• The shooter may be using different ammunition than used for previous testing.[5]
  • The shooter may involuntarily move the firearm while pulling the trigger.[5]
  • The shooter may hold the firearm in a way allowing unanticipated movement during recoil.
  • The shooter may have vision abnormalities producing an unanticipated sight picture.[5]


Sighting in a firearm is an important test of the ability of the firearm user to hit anticipated targets with available ammunition. Pictures or silhouettes of intended targets are less suitable for sighting in than high contrast shapes compatible with the type of sights on the firearm. Contrasting circles are commonly used as sighting in targets. Some targets include a faint grid for easier measurement of horizontal and vertical distance from point of aim. These circle targets are especially suitable for peep sights, aperture sights, dot reticles, and bead front sights; and are most useful when the apparent diameter of that sight feature matches the apparent diameter of the contrasting circle at the selected distance to target. Firearms with blade front sights and notch rear sights may reduce vertical dispersion by using a sight picture visually balancing the target's contrasting circle on a horizontal sight surface like the top of the blade or horizontal notched surface.[6]


The diameter of the group for a single sight setting is irrelevant to the sighting in procedure so long as all bullet positions can be measured to determine average point of impact in comparison to point of aim. Larger diameter groups indicate reduced hit probability on smaller targets at that range and suggest groups with a larger number of shots may provide better estimates of required adjustments. Sighting in is most effective from a stable shooting position allowing the shooter to relax while the firearm is supported on a bench rest or on a sandbag or similar padding supported by a rock, log, or tree branch.[5] Other stable shooting positions include sitting on the ground while leaning against a tree or structure and resting the firearm on an arm supported by the knees. The sights are examined prior to firing to be certain they are firmly fastened to the firearm and are not loose or moving between shots. Boresighting or firing single shots at a close range target may be required if shots do not hit the target at the desired distance.[7] After sights have been adjusted to reliably place bullets on target at the desired range, several shots are fired to form a group for measurement of averaged bullet placement. Each bullet position is measured horizontally and vertically from the point of aim, and sights are adjusted to compensate for the mean horizontal distance and mean vertical distance from the point of aim.[8] After the sights have been adjusted, more shots may be fired from a cool barrel forming another group to verify that sight adjustment moved the average bullet placement onto the point of aim.[2] Sighting in has been completed when the group is centered on the point of aim. Bullets may then be fired at targets at different distances to determine trajectory differences from point of aim at those distances.[8]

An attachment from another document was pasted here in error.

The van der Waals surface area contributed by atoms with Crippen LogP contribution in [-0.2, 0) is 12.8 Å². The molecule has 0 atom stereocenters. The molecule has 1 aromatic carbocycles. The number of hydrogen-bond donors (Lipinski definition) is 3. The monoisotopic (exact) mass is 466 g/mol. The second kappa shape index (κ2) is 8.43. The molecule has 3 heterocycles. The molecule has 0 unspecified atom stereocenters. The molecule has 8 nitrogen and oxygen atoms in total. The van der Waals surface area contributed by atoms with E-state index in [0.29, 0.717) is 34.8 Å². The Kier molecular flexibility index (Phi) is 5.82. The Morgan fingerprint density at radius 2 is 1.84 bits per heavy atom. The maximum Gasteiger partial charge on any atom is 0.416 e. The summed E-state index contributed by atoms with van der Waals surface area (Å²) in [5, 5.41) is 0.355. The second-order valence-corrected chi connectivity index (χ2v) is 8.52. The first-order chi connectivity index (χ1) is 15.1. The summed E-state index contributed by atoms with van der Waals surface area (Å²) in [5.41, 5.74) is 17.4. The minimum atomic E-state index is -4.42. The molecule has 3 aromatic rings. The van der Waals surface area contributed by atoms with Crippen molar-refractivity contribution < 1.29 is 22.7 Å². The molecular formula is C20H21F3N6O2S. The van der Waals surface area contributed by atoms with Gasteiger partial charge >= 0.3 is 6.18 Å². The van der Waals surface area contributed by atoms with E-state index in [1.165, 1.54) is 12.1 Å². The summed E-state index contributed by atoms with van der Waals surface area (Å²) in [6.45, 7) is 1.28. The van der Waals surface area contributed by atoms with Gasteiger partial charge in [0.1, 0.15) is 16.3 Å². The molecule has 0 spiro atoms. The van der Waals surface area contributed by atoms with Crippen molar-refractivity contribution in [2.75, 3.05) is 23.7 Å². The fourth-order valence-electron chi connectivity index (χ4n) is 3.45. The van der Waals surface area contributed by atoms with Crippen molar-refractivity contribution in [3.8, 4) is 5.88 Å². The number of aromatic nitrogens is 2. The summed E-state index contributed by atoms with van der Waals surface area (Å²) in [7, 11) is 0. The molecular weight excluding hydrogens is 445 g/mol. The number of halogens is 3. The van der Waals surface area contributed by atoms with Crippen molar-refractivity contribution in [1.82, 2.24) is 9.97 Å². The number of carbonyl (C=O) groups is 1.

1. ^ "Sighting-In your Rifle". Alaska Department of Fish and Game. Retrieved 13 October 2017.
  2. ^ a b Camp, Raymond R. (1966). The New Hunter's Encyclopedia (Third ed.). Harrisburg, Pennsylvania: The Stackpole Company. pp. 567&568.
  3. ^ Barnard, Jeff. "Sighting-in my rifle". MyODFY. Retrieved 13 October 2017.
  4. ^ Kalkomey Enterprises. "Sighting-In a Rifle". Michigan Hunter Ed Course. Retrieved 13 October 2017.
  5. ^ a b c d "Sighting in a Rifle: Do it Right, So You Can Depend On It". Elk Hunting Tips. Retrieved 13 October 2017.
  6. ^ Hung, Eric. "Sight Picture & Eye Dominance". Pew Pew Tactical. Retrieved 13 October 2017.
  7. ^ "Sighting-in". Hunting University. MagTech Ammunition. Retrieved 13 October 2017.
  8. ^ a b Boddington, Craig. "How to Properly Zero a Rifle in Five Steps". Shoot101. Guns & Ammo. Retrieved 13 October 2017.